Q: That’s incredible. All this time you were a Muslim on your own? And you believed in God and that the Quran was the word of Him?

A: Yes. It was just me and my bag of books and Allah.

Q: What was your experience in Oklahoma like?

A: [laughs] When I first moved there, I looked in the phone book for an address of a masjid. I wasn’t wearing hijab yet, so when I walked into what turned out to be a Wahhabi masjid through the men’s section – in my jeans and t-shirt, I might add – smiling and saying salaam, I was very quickly escorted outside. The men then asked me what my proofs were. I didn’t really know what they meant by proofs, so I just said “Well, I have the Quran and Nahjul Balagha!”

Looking back now, I know how funny it all was, but at the time, I had no idea why they reacted as they did. They were like “Nahjul Balagha?!” Afterwards they gave me a woman’s phone number, but when I called her and started discussing the sermons of Imam Ali, she wasn’t interested in talking to me anymore. So that was pretty much the end of that.

For the first time in my life, I truly felt like I had a family. My community there was quite small. We would meet at my home each week and hold du’aa sessions. Those were some of the happiest days of my life.

I was still alone, but one day, while at a Walmart, I saw a woman in hijab. This was so new to me, I began to follow her around the store. When she would look my way, I would hide behind the clothes racks. [laughs] I didn’t know what to say to her and my previous experiences with telling other Muslims I converted didn’t exactly go too well, so I was too shy to approach her. I began to realize that she knew I was following her because she was acting really nervous. So I plucked up the nerve to walk up to her and say salaam. She returned my salaam but stared me up and down suspiciously. I pointed at myself and said “Muslim.” She was quite surprised and asked, “Muslim?” I nodded, and she smiled. She didn’t speak any english but her husband did and we were able to talk through him and exchange phone numbers. All the while, I was able to get a good look at her hijab. When I went to visit her for the first time, I came wearing a hijab like hers.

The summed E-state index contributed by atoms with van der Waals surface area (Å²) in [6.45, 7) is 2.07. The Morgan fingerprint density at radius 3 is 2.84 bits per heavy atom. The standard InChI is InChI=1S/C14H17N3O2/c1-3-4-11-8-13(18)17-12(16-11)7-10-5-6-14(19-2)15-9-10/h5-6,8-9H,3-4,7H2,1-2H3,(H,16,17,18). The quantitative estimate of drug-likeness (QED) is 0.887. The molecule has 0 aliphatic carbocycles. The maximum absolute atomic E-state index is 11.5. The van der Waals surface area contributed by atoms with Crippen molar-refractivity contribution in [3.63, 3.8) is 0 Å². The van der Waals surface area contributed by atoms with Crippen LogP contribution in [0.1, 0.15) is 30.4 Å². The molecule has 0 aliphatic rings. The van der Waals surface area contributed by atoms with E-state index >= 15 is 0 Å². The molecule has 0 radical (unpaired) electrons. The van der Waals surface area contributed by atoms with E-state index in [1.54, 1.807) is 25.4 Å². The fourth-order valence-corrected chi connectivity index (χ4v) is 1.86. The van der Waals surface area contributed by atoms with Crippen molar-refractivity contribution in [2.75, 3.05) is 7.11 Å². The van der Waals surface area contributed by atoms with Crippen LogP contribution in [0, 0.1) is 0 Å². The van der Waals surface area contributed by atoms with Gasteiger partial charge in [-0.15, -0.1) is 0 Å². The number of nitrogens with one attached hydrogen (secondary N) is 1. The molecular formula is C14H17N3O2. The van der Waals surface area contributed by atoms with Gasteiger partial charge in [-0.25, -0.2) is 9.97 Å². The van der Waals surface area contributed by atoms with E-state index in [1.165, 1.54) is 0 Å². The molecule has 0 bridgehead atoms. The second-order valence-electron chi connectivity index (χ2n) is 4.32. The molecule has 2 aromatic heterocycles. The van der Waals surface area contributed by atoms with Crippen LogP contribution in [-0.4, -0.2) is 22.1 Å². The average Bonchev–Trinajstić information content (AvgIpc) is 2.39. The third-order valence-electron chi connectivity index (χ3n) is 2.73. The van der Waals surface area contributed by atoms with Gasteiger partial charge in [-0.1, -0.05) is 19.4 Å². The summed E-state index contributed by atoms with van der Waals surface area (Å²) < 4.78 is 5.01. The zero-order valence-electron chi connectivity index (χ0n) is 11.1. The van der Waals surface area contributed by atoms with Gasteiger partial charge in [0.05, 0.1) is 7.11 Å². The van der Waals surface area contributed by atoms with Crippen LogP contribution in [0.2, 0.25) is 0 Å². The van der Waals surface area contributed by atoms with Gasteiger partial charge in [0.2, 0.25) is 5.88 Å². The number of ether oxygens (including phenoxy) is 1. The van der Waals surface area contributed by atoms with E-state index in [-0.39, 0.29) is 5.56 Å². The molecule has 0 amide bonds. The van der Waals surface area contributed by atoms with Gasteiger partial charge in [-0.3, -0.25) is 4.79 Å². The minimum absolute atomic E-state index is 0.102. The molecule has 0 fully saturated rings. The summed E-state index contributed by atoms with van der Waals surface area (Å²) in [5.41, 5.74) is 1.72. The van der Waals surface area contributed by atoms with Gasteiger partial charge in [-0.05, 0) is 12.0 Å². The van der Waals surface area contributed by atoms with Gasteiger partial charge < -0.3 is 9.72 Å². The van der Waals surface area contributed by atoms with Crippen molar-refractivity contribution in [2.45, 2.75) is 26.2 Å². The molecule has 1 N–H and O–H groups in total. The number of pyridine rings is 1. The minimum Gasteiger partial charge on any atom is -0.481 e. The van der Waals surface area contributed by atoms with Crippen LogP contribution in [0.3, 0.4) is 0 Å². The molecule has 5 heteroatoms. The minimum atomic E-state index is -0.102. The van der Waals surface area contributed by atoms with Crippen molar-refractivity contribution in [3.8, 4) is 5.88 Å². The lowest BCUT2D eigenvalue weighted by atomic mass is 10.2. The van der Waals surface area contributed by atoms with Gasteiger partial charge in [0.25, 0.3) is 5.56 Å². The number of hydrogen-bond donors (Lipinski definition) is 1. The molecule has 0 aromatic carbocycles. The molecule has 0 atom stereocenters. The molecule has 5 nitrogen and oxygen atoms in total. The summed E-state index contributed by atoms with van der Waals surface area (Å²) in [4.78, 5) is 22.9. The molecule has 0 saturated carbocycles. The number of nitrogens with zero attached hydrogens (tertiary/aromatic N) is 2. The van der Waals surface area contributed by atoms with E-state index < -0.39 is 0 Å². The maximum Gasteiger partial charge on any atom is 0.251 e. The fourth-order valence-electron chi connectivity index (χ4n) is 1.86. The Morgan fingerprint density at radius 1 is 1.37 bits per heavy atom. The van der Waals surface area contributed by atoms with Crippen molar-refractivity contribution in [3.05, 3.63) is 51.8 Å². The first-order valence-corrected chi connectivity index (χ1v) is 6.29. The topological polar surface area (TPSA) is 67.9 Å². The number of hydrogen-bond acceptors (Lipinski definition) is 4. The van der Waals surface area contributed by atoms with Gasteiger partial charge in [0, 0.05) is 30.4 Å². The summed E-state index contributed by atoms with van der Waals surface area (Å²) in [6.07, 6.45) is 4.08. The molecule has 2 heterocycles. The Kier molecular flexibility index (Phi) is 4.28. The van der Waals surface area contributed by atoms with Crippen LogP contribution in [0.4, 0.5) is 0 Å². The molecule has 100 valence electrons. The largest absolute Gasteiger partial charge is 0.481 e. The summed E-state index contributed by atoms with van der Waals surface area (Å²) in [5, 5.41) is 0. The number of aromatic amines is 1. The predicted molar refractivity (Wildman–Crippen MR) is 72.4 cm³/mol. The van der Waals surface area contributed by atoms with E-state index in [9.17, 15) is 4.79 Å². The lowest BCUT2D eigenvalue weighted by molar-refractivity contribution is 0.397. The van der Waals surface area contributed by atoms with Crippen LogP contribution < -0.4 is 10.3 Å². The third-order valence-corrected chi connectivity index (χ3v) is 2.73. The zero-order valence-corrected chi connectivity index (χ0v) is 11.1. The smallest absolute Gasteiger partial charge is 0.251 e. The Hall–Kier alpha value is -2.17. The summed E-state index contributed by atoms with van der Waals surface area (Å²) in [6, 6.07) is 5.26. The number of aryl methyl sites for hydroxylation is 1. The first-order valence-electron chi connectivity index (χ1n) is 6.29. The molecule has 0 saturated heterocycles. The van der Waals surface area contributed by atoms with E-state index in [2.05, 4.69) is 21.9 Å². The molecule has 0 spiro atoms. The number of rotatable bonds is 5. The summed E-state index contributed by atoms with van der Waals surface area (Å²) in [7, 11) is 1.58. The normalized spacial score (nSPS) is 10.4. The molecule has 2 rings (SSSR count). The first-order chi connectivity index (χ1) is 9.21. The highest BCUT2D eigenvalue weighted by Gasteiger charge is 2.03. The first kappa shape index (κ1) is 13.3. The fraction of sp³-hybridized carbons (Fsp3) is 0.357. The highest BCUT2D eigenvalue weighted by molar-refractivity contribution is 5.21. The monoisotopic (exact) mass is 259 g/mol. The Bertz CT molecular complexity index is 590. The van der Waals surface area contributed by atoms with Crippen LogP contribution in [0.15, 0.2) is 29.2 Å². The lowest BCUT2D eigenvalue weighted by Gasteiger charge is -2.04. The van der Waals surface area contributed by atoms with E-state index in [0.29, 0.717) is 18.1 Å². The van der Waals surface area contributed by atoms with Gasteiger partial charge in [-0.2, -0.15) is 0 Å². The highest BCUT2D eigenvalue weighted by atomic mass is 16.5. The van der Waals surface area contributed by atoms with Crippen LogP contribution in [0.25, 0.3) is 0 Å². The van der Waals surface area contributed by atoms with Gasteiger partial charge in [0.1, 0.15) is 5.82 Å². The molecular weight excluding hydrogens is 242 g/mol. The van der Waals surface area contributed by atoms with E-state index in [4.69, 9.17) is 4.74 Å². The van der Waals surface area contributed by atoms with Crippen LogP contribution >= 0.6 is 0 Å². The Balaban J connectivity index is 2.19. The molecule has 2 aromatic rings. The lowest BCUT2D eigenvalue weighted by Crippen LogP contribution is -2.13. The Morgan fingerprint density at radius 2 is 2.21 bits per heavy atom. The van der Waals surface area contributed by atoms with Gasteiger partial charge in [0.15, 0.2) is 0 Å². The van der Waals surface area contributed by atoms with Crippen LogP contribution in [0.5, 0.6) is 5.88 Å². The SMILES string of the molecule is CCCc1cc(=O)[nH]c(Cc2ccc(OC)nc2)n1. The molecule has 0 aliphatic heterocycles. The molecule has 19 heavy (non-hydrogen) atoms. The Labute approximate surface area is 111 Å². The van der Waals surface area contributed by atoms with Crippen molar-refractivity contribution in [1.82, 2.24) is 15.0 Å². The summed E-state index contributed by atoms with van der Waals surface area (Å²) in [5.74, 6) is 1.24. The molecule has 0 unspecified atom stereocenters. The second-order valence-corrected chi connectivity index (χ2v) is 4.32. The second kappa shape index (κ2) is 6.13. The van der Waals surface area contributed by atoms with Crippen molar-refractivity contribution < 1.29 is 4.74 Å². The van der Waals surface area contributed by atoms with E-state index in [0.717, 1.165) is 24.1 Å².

We became good friends and when I mentioned Nahjul Balagha, she got very excited and started calling people she knew. This is how I found my community and then my access to scholars.

Q:What was that community like? Were they accepting of you? Did they make you feel like you belonged with them?